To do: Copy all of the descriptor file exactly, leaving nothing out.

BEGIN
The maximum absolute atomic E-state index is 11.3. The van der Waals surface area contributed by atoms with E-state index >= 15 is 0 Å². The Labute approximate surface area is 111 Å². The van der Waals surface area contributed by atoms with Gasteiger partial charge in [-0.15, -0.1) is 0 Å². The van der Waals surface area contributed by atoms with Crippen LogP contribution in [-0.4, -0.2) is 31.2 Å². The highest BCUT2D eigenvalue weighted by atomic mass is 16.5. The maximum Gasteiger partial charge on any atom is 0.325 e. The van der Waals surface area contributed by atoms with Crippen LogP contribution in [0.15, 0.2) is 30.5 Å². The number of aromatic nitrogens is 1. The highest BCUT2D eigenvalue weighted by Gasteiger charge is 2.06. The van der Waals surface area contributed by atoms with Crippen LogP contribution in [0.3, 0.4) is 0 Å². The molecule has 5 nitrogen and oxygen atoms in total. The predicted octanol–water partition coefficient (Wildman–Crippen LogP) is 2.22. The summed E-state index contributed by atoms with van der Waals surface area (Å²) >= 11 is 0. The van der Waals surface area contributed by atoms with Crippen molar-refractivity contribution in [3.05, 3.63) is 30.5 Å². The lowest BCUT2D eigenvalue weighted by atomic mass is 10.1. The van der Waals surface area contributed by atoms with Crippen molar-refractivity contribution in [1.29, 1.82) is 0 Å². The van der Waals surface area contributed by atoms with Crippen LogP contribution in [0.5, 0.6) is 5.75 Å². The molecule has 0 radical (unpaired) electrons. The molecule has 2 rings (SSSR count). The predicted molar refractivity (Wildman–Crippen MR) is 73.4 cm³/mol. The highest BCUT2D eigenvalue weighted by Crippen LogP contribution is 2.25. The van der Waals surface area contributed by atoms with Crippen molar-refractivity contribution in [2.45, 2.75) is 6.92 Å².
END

The maximum absolute atomic E-state index is 11.3. The van der Waals surface area contributed by atoms with E-state index >= 15 is 0 Å². The Labute approximate surface area is 111 Å². The van der Waals surface area contributed by atoms with Gasteiger partial charge in [-0.15, -0.1) is 0 Å². The van der Waals surface area contributed by atoms with Crippen LogP contribution in [-0.4, -0.2) is 31.2 Å². The highest BCUT2D eigenvalue weighted by atomic mass is 16.5. The maximum Gasteiger partial charge on any atom is 0.325 e. The van der Waals surface area contributed by atoms with Crippen LogP contribution in [0.15, 0.2) is 30.5 Å². The number of aromatic nitrogens is 1. The highest BCUT2D eigenvalue weighted by Gasteiger charge is 2.06. The van der Waals surface area contributed by atoms with Crippen LogP contribution in [0.3, 0.4) is 0 Å². The molecule has 5 nitrogen and oxygen atoms in total. The predicted octanol–water partition coefficient (Wildman–Crippen LogP) is 2.22. The summed E-state index contributed by atoms with van der Waals surface area (Å²) >= 11 is 0. The van der Waals surface area contributed by atoms with Crippen molar-refractivity contribution in [3.05, 3.63) is 30.5 Å². The lowest BCUT2D eigenvalue weighted by atomic mass is 10.1. The van der Waals surface area contributed by atoms with Crippen molar-refractivity contribution in [1.29, 1.82) is 0 Å². The van der Waals surface area contributed by atoms with Crippen LogP contribution in [0.5, 0.6) is 5.75 Å². The molecule has 0 radical (unpaired) electrons. The molecule has 2 rings (SSSR count). The predicted molar refractivity (Wildman–Crippen MR) is 73.4 cm³/mol. The highest BCUT2D eigenvalue weighted by Crippen LogP contribution is 2.25. The van der Waals surface area contributed by atoms with Crippen molar-refractivity contribution in [2.45, 2.75) is 6.92 Å².